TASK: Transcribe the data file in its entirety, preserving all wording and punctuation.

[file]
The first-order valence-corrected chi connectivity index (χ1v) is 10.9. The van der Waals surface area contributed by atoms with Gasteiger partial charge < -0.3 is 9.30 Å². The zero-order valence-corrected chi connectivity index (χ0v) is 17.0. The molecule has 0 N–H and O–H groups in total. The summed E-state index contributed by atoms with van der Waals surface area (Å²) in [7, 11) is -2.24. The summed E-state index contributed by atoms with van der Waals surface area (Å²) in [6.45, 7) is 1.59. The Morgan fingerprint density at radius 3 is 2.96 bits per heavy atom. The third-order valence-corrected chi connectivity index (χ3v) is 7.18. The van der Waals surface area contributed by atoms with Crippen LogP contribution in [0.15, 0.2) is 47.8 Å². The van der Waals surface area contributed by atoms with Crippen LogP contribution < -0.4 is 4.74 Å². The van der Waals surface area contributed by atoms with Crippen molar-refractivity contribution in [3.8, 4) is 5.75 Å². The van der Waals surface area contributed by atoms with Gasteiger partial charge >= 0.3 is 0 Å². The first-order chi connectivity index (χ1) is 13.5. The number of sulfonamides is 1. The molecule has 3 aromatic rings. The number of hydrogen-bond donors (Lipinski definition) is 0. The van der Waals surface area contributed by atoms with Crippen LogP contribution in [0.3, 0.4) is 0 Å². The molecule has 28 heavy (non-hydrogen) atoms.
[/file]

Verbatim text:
The first-order valence-corrected chi connectivity index (χ1v) is 10.9. The van der Waals surface area contributed by atoms with Gasteiger partial charge < -0.3 is 9.30 Å². The zero-order valence-corrected chi connectivity index (χ0v) is 17.0. The molecule has 0 N–H and O–H groups in total. The summed E-state index contributed by atoms with van der Waals surface area (Å²) in [7, 11) is -2.24. The summed E-state index contributed by atoms with van der Waals surface area (Å²) in [6.45, 7) is 1.59. The Morgan fingerprint density at radius 3 is 2.96 bits per heavy atom. The third-order valence-corrected chi connectivity index (χ3v) is 7.18. The van der Waals surface area contributed by atoms with Crippen LogP contribution in [0.15, 0.2) is 47.8 Å². The van der Waals surface area contributed by atoms with Crippen LogP contribution < -0.4 is 4.74 Å². The van der Waals surface area contributed by atoms with Crippen molar-refractivity contribution in [3.8, 4) is 5.75 Å². The van der Waals surface area contributed by atoms with Gasteiger partial charge >= 0.3 is 0 Å². The first-order chi connectivity index (χ1) is 13.5. The number of sulfonamides is 1. The molecule has 3 aromatic rings. The number of hydrogen-bond donors (Lipinski definition) is 0. The van der Waals surface area contributed by atoms with Crippen LogP contribution in [0.3, 0.4) is 0 Å². The molecule has 28 heavy (non-hydrogen) atoms.